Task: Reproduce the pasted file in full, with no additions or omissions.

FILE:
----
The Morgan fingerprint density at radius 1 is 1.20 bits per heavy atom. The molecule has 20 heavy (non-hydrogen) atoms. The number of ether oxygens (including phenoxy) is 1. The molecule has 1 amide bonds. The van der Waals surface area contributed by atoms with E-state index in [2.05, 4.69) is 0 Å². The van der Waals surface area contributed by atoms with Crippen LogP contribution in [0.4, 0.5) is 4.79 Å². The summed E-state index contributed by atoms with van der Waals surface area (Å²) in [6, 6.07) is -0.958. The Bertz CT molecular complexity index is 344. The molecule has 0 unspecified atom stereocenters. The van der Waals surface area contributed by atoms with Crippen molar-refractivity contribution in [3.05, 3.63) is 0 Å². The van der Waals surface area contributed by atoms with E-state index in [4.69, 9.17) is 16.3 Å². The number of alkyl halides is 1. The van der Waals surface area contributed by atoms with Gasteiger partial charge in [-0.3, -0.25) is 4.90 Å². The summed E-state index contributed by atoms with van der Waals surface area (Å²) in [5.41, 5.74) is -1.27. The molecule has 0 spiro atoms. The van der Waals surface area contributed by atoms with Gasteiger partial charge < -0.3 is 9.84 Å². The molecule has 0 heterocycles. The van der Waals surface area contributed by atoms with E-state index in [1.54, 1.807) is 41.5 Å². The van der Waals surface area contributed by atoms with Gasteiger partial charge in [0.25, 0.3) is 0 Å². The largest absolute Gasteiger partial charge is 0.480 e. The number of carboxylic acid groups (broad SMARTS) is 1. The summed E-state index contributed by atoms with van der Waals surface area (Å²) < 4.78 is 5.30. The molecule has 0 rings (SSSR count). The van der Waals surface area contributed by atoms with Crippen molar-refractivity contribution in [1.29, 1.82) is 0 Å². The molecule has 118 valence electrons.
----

The Morgan fingerprint density at radius 1 is 1.20 bits per heavy atom. The molecule has 20 heavy (non-hydrogen) atoms. The number of ether oxygens (including phenoxy) is 1. The molecule has 1 amide bonds. The van der Waals surface area contributed by atoms with E-state index in [2.05, 4.69) is 0 Å². The van der Waals surface area contributed by atoms with Crippen LogP contribution in [0.4, 0.5) is 4.79 Å². The summed E-state index contributed by atoms with van der Waals surface area (Å²) in [6, 6.07) is -0.958. The Bertz CT molecular complexity index is 344. The molecule has 0 unspecified atom stereocenters. The van der Waals surface area contributed by atoms with Crippen molar-refractivity contribution in [3.05, 3.63) is 0 Å². The van der Waals surface area contributed by atoms with E-state index in [4.69, 9.17) is 16.3 Å². The number of alkyl halides is 1. The van der Waals surface area contributed by atoms with Gasteiger partial charge in [-0.3, -0.25) is 4.90 Å². The summed E-state index contributed by atoms with van der Waals surface area (Å²) in [5.41, 5.74) is -1.27. The molecule has 0 spiro atoms. The van der Waals surface area contributed by atoms with Gasteiger partial charge < -0.3 is 9.84 Å². The molecule has 0 heterocycles. The van der Waals surface area contributed by atoms with E-state index in [1.54, 1.807) is 41.5 Å². The van der Waals surface area contributed by atoms with Gasteiger partial charge in [0.25, 0.3) is 0 Å². The largest absolute Gasteiger partial charge is 0.480 e. The number of carboxylic acid groups (broad SMARTS) is 1. The summed E-state index contributed by atoms with van der Waals surface area (Å²) < 4.78 is 5.30. The molecule has 0 rings (SSSR count). The van der Waals surface area contributed by atoms with Crippen molar-refractivity contribution in [1.29, 1.82) is 0 Å². The molecule has 118 valence electrons.